In principle, the filters can be regenerated by thermal methods; the soot particles can be burned with the aid of oxygen present in the exhaust. However, this type of thermal combustion requires temperatures ranging from 550° C. to 600° C., and such temperatures are obtained in the exhaust of a diesel engine only if the diesel engine is operated at full load. Thus, under currently practiced techniques, regenerating the filter during normal operation is possible only if the filter is heated by additional means. This requires more energy and increases fuel consumption.
 For example, British Patent Specification GB 2,134,407 A describes a system of a particulate trap with an upstream oxidation catalyst. To regenerate the filter, the content of unburnt fuel in the exhaust is periodically increased. The additional fuel is burnt on the oxidation catalyst with the release of heat, and the downstream particulate trap is thereby heated to the regeneration temperature. The additional oxygen required for combustion in this system can be supplied to the exhaust gas by means of compressed air.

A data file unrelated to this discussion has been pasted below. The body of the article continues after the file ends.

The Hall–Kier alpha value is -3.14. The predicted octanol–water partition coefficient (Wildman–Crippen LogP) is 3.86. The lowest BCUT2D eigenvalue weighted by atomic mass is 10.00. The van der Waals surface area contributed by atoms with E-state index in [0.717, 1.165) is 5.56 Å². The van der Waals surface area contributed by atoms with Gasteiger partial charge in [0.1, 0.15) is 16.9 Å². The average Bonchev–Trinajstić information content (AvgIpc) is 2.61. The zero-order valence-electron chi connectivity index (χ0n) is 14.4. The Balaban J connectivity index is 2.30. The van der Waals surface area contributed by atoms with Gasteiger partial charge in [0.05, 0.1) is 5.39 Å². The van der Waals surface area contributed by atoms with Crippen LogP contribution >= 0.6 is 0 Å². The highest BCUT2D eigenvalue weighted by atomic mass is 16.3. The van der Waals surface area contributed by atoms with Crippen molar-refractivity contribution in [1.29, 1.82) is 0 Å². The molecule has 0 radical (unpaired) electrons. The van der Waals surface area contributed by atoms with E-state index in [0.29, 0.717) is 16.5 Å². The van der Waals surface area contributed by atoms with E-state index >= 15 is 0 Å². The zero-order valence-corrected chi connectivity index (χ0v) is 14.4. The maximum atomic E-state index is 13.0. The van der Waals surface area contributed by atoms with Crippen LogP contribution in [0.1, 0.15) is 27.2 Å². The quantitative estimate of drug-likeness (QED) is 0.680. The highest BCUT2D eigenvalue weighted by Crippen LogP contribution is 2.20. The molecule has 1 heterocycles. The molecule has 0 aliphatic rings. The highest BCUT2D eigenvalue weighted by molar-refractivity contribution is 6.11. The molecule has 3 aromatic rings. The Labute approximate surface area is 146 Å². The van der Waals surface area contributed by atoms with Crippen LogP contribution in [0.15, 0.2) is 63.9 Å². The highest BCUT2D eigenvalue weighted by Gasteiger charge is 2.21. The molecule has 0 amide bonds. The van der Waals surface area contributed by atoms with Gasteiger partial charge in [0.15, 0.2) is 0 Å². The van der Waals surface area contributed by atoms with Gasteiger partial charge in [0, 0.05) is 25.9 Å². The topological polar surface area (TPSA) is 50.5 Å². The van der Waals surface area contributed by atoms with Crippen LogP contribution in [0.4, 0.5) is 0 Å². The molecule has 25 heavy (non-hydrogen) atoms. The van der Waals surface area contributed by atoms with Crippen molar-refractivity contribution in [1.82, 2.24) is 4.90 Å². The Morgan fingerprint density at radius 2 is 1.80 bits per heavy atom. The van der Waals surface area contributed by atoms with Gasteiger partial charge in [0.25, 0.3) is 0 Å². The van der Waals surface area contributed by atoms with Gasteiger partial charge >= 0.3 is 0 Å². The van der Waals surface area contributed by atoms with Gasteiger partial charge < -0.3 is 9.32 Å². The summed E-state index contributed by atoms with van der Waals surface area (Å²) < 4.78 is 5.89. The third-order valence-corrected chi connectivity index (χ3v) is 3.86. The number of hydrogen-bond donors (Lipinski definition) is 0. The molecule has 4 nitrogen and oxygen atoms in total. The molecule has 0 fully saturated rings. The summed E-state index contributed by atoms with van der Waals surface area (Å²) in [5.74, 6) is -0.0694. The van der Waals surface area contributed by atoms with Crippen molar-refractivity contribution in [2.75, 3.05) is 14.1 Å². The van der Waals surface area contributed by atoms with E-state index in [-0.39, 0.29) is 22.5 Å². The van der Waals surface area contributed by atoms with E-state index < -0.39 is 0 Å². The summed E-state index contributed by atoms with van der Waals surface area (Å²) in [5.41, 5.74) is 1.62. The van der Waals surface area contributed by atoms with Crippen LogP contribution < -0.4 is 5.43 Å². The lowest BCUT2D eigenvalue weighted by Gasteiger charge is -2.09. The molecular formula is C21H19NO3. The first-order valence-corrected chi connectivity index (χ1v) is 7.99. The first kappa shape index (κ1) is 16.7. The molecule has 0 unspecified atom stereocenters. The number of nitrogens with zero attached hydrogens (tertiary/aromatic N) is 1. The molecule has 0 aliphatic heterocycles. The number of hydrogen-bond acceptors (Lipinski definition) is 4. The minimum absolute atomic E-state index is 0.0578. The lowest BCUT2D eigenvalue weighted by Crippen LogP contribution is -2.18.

Unfortunately, there are drawbacks to an exhaust system in which a catalyst and a filter trap are arranged as separate units, one behind the other in the exhaust stream. For example, this type of an arrangement requires an undesirably large mounting volume. In addition, such multi-arrangements produce a high exhaust counter-pressure as the exhaust flows through them. This in turn causes an undesirable increase in fuel consumption. Moreover, this problem is further aggravated because additional catalyst units are typically required to obtain satisfactory exhaust treatment.
 Similar examples include units for reducing the nitrogen oxide or NOx content of the exhaust. These units can be configured as SCR (selective catalytic reduction) units or absorber units that are capable of absorbing NOx molecules. However, they too are less efficient than is desired.
 Thus, there remains a need to develop more efficient means for treating exhaust gases. The present invention provides one solution to this problem.